Meniscus Repair

The menisci are two fibrocartilaginious discs shaped like cresents. They deepen the articular surfaces of the condyles of the tibia and partially divide the joint cavity into upper and lower compartments. Flexion and Extension of the knee takes place in the upper compartment where is rotation takes place in the lower compartment. The medial meniscus is nearly semicircular being wider behind then in front. The posterior fibres of the anterior end are continuous with the transverse ligament. Its peripheral margin is adherent to the deep part of the tibial collateral ligament.

The lateral meniscus is nearly circular. The tendon of the popliteus and capsule separate this meniscus from the fibular collateral ligament. The mobility of the posterior end of this meniscus is controlled by popliteus. The menisci are attached to several structures so the motion of the menisci is limited to a greater extent. 

The functions:

1) They help to make the articular surface more congruent. Because of the flexibility that can adapt their contour to the curvature of the femoral condyles, as it glides over the Tibia.

2) They serve as shock absorbers and they help in lubricating the joint cavity.

3) Because of their nerve supply they also have sensory function they give rise to proprioceptive impulses.

The mechanism of injury:

 The medial meniscus is injured more frequently than the lateral meniscus. The meniscal injuries may occur during femur on tibia rotation during weight bearing when the foot is formally fixed on the ground. It may occur during pivoting, getting out of a car or in many sport or work related activity. At times the medial meniscus tear is accompanied by ACL tears. Simple squatting or high force trauma such as in gym activities may also cause meniscus tear.

Injury may cause:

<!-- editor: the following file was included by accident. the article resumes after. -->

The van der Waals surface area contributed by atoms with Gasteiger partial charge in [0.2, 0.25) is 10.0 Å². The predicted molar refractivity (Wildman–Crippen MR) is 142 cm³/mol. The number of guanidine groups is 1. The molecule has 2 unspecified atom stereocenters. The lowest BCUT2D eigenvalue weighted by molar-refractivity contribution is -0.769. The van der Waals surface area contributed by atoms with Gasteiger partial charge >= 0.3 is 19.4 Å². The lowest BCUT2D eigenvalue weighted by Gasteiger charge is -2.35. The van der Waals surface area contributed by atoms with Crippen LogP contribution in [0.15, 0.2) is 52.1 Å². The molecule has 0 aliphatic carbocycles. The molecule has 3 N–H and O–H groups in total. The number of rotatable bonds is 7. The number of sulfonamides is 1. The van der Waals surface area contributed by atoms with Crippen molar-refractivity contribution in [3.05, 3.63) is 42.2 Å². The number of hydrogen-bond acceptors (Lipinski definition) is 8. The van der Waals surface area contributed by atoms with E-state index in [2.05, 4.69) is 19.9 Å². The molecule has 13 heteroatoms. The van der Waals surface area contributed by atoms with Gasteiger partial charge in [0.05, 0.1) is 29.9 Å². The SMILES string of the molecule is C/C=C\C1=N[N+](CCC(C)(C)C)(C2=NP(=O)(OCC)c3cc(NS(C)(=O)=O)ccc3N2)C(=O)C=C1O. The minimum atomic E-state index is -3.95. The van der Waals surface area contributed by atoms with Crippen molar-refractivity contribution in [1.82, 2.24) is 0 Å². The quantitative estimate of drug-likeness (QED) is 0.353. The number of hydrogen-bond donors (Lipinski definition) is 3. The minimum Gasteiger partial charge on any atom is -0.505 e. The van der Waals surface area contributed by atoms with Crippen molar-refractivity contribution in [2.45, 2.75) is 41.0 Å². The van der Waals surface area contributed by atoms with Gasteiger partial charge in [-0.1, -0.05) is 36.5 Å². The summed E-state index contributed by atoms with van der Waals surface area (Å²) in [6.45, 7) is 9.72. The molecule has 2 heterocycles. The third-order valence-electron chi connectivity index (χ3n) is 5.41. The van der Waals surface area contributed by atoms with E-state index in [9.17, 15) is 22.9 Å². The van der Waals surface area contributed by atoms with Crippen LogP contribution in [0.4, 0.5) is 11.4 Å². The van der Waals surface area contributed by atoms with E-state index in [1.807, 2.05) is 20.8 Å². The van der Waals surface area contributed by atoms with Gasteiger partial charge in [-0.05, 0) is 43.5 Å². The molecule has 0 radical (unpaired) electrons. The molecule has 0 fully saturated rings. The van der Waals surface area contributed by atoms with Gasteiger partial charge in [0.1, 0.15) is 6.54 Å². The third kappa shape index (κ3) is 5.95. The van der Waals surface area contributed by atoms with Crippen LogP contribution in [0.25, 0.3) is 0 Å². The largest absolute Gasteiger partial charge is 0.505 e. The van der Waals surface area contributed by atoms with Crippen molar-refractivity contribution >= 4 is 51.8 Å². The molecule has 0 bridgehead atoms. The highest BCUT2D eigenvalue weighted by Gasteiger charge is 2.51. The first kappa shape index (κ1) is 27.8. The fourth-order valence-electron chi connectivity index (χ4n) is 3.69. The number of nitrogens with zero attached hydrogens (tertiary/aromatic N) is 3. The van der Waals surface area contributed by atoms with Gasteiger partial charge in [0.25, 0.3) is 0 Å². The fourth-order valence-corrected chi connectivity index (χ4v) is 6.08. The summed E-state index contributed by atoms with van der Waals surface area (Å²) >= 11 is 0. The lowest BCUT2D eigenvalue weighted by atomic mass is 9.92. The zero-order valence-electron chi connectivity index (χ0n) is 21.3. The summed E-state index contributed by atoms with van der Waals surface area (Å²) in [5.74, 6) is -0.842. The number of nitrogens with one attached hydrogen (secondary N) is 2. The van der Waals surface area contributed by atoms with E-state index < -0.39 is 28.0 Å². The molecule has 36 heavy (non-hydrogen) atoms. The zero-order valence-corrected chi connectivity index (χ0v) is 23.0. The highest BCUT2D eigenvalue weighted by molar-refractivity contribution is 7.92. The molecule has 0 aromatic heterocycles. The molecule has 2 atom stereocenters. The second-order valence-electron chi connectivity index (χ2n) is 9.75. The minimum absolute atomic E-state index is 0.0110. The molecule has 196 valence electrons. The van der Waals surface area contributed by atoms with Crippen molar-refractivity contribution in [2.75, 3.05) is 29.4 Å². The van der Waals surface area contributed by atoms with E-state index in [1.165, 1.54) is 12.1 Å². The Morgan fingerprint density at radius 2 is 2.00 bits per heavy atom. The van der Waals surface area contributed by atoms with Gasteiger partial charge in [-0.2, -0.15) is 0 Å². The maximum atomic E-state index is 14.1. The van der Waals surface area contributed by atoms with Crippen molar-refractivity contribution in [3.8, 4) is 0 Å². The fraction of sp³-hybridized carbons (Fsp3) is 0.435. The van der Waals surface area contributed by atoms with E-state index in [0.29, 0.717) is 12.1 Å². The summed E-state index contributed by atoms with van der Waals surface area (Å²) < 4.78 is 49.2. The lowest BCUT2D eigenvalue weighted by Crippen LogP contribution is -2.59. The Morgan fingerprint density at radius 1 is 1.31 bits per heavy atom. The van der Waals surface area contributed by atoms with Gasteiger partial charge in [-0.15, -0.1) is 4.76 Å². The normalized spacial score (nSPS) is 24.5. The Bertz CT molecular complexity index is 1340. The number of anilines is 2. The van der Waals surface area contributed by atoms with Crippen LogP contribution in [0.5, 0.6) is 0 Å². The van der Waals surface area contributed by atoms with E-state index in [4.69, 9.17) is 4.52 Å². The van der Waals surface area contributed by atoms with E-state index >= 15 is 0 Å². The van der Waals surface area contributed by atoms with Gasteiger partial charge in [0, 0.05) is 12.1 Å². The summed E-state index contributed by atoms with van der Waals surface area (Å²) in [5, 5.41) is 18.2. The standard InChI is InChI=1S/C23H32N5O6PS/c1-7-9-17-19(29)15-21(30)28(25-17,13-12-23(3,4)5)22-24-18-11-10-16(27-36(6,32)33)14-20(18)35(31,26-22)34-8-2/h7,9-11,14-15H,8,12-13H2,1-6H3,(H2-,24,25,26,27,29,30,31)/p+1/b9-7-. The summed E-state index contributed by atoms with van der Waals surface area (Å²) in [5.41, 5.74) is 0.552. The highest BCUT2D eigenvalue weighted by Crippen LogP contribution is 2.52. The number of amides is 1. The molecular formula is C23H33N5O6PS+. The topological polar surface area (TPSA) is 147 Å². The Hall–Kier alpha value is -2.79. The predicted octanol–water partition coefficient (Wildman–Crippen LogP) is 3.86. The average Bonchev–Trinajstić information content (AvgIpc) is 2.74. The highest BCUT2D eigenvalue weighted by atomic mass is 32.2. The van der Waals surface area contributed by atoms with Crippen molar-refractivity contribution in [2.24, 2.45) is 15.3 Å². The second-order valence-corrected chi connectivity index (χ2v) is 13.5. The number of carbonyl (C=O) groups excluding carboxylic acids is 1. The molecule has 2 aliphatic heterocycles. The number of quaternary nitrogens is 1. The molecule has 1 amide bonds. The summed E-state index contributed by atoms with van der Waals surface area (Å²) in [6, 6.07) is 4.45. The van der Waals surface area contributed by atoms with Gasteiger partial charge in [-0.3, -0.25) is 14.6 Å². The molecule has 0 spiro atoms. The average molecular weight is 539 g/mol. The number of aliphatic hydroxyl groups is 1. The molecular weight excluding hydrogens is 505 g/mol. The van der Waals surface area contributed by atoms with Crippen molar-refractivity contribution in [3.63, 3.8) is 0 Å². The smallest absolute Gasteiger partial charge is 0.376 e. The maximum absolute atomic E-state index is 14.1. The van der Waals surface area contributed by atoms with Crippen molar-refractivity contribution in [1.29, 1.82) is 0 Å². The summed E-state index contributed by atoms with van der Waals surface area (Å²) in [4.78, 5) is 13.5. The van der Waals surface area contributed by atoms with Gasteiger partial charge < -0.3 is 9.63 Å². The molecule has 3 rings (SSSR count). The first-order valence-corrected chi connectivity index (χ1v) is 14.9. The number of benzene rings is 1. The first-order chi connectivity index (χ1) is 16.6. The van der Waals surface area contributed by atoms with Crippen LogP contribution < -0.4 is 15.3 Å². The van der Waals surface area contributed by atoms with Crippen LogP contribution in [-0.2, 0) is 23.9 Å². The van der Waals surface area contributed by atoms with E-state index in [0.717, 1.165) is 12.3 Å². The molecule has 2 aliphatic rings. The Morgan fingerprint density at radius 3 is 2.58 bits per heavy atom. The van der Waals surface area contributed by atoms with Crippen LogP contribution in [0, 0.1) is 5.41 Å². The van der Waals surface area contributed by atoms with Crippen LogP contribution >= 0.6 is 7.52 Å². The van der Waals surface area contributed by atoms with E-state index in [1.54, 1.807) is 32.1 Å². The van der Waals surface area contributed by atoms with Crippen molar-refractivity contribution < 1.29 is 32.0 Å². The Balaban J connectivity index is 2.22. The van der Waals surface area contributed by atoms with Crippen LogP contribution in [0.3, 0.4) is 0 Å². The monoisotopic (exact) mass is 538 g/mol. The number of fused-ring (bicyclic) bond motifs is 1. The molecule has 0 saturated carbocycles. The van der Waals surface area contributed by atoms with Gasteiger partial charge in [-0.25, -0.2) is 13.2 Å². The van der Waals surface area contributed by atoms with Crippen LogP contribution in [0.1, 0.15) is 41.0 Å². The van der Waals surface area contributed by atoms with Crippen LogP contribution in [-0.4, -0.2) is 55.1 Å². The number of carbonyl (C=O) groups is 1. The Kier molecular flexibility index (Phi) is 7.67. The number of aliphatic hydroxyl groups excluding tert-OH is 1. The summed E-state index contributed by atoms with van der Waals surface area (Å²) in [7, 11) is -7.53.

Medial meniscus tear can cause acute locking of the knee or symptoms with intermittent catching /locking.

There is joint swelling and some degree of quadriceps atrophy with pain along the joint line during forced hyper extension for maximum flexion.

The knee does not fully extend during locking and there is springy end feel with passive extension.

Due to swelling usually end range flexion or extension motion limitation.

The McMurray test or Apley's compression test  maybe positive.

The patient is unable to bear weight on the involved sides with unexpected locking or giving away during ambulation occurs.

It usually requires surgical management with pre and post operative physiotherapy for rehabilitation.

Post operative management

1) Immobilization 

Immobilization by bracing is mandatory after surgery for about 4-6 weeks in the early phase of rehabilitation. The duration depends it depends on the type of procedure, quality of fixation and patient assessment post surgery. It is of two types:

a) Rehabilitative bracing: It uses a hinged orthosis with a locking mechanism that can restrict the allowable Range of motion. It is worn only for first 6 weeks following surgery.

b) Functional Bracing: Functional Brace is worn when returning to high demand activities such as sports or any avoid reinjury related to work demands.

The patient can be weaned from the brace at about 6 weeks once full extension is achieved. Full, active extension and 90-100 degrees of flexion is expected by 4 to 6 weeks post surgery.

 During Day 1 to Week 4


Protect the healing tissues.

Prevent reflex inhibition of muscles

Decrease joint effusion while working on the Range of motion of knee joint.

Home Exercise program.


1) The patient is instructed to apply hot fomentation before exercises on the surrounding muscles of the knee i.e. thigh, hamstring muscles behind the thigh and calf muscles.  No Hot fomentation on the knee.

2) Icing is mandatory around the knee joints after exercises and at least every two hours to reduce pain and swelling in the knee.

3) Maintain compulsory bracing, rest, ice compression and mobility through exercise.

4) Gait Training: Teaching the patient to walk with the walker or crutches.

5) Muscle setting exercises: Static Quads, Static hams, static glutes.

6) Active or Passive Movements: ATMs, SLR, Abduction and side lying exercises.

7) Stretching exercises for the calf and Hamstring.

Week 5- Week 10


Full, painfree ranges

Strength: 4/5

Dynamic control of knee

Normal walking and activities of daily living.


1) Advanced Strengthening exercises and flexibility exercises.

2) Stabilization exercises

3) Balancing Exercises

4) Proprioceptive training

Week 11- Week 24


 No joint instabilty

Full Knee ROM and strength.

Symmetrical Gait.

Unrestricted ADL

Reduce risk of reinjury


1)  Initiate running, jumping.

2) Advanced closed chain exercises

3) Initiate plyometric drills e.g. bouncing, jumping ropes

4) Simulated Work or sport specific training.

5) Transition to full speed jogging, running.


1) B.D Chaurasia Anatomy

2) Maggee

3)  Therapeautic Exercise: By Carolyn Kisner.

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